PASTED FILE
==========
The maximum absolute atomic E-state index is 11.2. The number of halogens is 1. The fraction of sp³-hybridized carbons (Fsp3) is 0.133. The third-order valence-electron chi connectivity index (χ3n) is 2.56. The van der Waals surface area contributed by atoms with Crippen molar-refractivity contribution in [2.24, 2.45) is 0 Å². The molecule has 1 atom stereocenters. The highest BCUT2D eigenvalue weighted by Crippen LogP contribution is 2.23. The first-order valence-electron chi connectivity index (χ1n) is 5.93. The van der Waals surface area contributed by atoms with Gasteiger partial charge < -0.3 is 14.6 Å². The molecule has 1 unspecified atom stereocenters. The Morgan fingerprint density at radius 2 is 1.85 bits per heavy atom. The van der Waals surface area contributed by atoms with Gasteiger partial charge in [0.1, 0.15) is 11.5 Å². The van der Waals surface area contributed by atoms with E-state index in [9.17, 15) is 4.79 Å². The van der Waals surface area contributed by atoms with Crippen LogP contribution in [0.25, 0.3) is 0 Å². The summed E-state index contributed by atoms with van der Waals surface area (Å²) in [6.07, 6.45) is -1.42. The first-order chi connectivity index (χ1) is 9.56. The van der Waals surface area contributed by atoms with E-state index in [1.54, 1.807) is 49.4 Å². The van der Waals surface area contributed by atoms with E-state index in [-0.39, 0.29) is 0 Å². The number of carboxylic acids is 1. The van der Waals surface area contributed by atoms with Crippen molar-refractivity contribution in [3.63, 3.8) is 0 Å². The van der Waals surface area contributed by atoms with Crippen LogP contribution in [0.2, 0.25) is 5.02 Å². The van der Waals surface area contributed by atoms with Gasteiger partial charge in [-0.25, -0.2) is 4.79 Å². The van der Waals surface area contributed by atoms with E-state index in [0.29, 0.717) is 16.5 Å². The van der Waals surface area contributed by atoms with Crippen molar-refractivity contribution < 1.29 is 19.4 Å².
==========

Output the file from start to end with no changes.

The maximum absolute atomic E-state index is 11.2. The number of halogens is 1. The fraction of sp³-hybridized carbons (Fsp3) is 0.133. The third-order valence-electron chi connectivity index (χ3n) is 2.56. The van der Waals surface area contributed by atoms with Crippen molar-refractivity contribution in [2.24, 2.45) is 0 Å². The molecule has 1 atom stereocenters. The highest BCUT2D eigenvalue weighted by Crippen LogP contribution is 2.23. The first-order valence-electron chi connectivity index (χ1n) is 5.93. The van der Waals surface area contributed by atoms with Gasteiger partial charge < -0.3 is 14.6 Å². The molecule has 1 unspecified atom stereocenters. The Morgan fingerprint density at radius 2 is 1.85 bits per heavy atom. The van der Waals surface area contributed by atoms with Gasteiger partial charge in [0.1, 0.15) is 11.5 Å². The van der Waals surface area contributed by atoms with E-state index in [9.17, 15) is 4.79 Å². The van der Waals surface area contributed by atoms with Crippen LogP contribution in [0.25, 0.3) is 0 Å². The summed E-state index contributed by atoms with van der Waals surface area (Å²) in [6.07, 6.45) is -1.42. The first-order chi connectivity index (χ1) is 9.56. The van der Waals surface area contributed by atoms with E-state index in [1.54, 1.807) is 49.4 Å². The van der Waals surface area contributed by atoms with E-state index in [-0.39, 0.29) is 0 Å². The number of carboxylic acids is 1. The van der Waals surface area contributed by atoms with Crippen molar-refractivity contribution in [3.63, 3.8) is 0 Å². The van der Waals surface area contributed by atoms with Crippen LogP contribution in [0.2, 0.25) is 5.02 Å². The van der Waals surface area contributed by atoms with Gasteiger partial charge in [-0.25, -0.2) is 4.79 Å². The van der Waals surface area contributed by atoms with E-state index in [0.29, 0.717) is 16.5 Å². The van der Waals surface area contributed by atoms with Crippen molar-refractivity contribution < 1.29 is 19.4 Å².